I just came across a concept written by Schweser CFA Level 2 in 2014 on commodities. The statement made was “because commodities are not capital assets, the use of CAPM to derive a commodity’s expected return is inappropriate”. I just want to better understand this statement. Can anyone shed light on this matter?

My perspective:

CAPM captures the risk premium and rewards the investor with the appropriate amount of reward to justify the risk premium. If we’re able to calculate market risk premium (ie using some form of commodity index), couldn’t we calculate the systematic risk of a particular commodity?

A few thoughts. Go find the assumption list for capm - these are the practically the bill of rights or 10 commandments to portfolio managers who use modern portfolio theory. This assumption list ultimately leads to approaches and treatments of idiosyncratic risk for example that wouldn’t otherwise be possible. This in turn leads to justify certain approaches to the covariance matrix that fit nicely within capm.

With that said, commodity pricing reflects a supply curve of the marginal producer more than anything.

additionally, the ‘market’ index you choose to regress to is everything here. I recommend you go through the exercise and correlate weekly returns of individual commodities to some equity indices… that will tell you about their connection to systematic risk, but look at the R^{2} and t stats on those results to rule out spurious results. Roll the results over time to look for consistency.

I would not regress oil against a commodity index for example, since energy tends to weight so large.

that said, a multi or single factor model of commodity price is possible to generate - you may need to suspend some capm assumptions, and the result can make sense.

Remember capm looks like a single factor regression, but it is also an assumption set.

I think it has to do with the extremes. A carrot can be consumed and its value wiped off. Or extreme rice scarcity can make its value close to infinite. Such possibilities can’t be modeled by CAPM. Capital assets don’t exhibit such characteristics.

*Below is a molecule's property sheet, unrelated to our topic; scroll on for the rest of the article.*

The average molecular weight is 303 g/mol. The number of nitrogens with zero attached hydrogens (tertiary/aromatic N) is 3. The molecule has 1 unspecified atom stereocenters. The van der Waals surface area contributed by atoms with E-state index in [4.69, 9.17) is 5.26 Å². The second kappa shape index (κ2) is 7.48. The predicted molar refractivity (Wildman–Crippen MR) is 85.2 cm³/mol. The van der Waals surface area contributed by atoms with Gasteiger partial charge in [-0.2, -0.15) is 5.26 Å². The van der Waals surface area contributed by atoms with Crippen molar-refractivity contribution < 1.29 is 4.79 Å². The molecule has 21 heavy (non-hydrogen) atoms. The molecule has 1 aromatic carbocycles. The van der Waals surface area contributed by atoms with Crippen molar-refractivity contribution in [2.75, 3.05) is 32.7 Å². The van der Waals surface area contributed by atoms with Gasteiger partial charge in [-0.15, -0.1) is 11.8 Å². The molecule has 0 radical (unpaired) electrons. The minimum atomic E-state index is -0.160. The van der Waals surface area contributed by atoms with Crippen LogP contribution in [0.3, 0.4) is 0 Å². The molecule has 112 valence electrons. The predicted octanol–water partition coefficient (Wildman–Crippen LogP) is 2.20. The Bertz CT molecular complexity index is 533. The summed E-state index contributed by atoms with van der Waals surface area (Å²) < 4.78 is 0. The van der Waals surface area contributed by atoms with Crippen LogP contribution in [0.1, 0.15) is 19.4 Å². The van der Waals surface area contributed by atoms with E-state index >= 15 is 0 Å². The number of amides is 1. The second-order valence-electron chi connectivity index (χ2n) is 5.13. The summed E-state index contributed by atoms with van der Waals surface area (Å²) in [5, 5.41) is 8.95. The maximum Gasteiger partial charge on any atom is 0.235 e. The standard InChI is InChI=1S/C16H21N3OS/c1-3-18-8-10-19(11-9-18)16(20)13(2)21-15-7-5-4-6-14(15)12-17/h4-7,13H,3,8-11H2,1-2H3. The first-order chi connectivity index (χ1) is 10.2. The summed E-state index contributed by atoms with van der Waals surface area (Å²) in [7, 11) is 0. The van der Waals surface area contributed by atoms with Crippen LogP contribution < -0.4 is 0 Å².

Shortly No. Commodity prices depend on different variables than capital assets. Such as weather, natural exploitation level and so. You should also take into account the storage costs and the convenience yield.

Does it really matter whether commodity prices depend on different variables or whether we need to take into account costs?

From my understanding, the Markowitz theory/CAPM has two components:

Component 1: Human’s utility. We assume that people prefer expected returns and do not like risk (captured by standard deviation). The simplified form doesn’t assume third and fourth orders (Skewness and Kurtosis) as risk metrics.

Component 2: Asset side of things. We assume assets are divisible and what we really need here are expected returns and variance-covariance. We can then create a portfolio of assets, based on a mix of different positions in assets.

Addressing your question: Firstly, it doesn’t matter whether the risk of a company or a risk of an asset is different. As long as we can obtain expected returns and risk (I’ll assume here that the risk metric is standard deviation), we can use the same assumptions that CAPM/Markowitz uses. Secondly, I do not see how commodities would violate the two components listed. If we were to be very pedantic, equities would also violate the ‘divisibility’ property of things. It would be good if you could highlight an aspect that commodities violate that equities do not.

To add, to be honest, from a mathematical/economics standpoint, I don’t see why commodities cannot be modeled using CAPM. From the same derivations of Markowitz to CAPM, I don’t see any step that commodities violate specifically that equities do not.

From a logical viewpoint, I guess I can understand that the fundamental risk is different (ie commodities are more driven by supply and demand). But in this context, equity prices are also driven by supply and demand for the good.

R-square and statistical tests don’t rule out spurious results-- not in the slightest. Consistency over time doesn’t allow for spuriousness to be ruled out, either.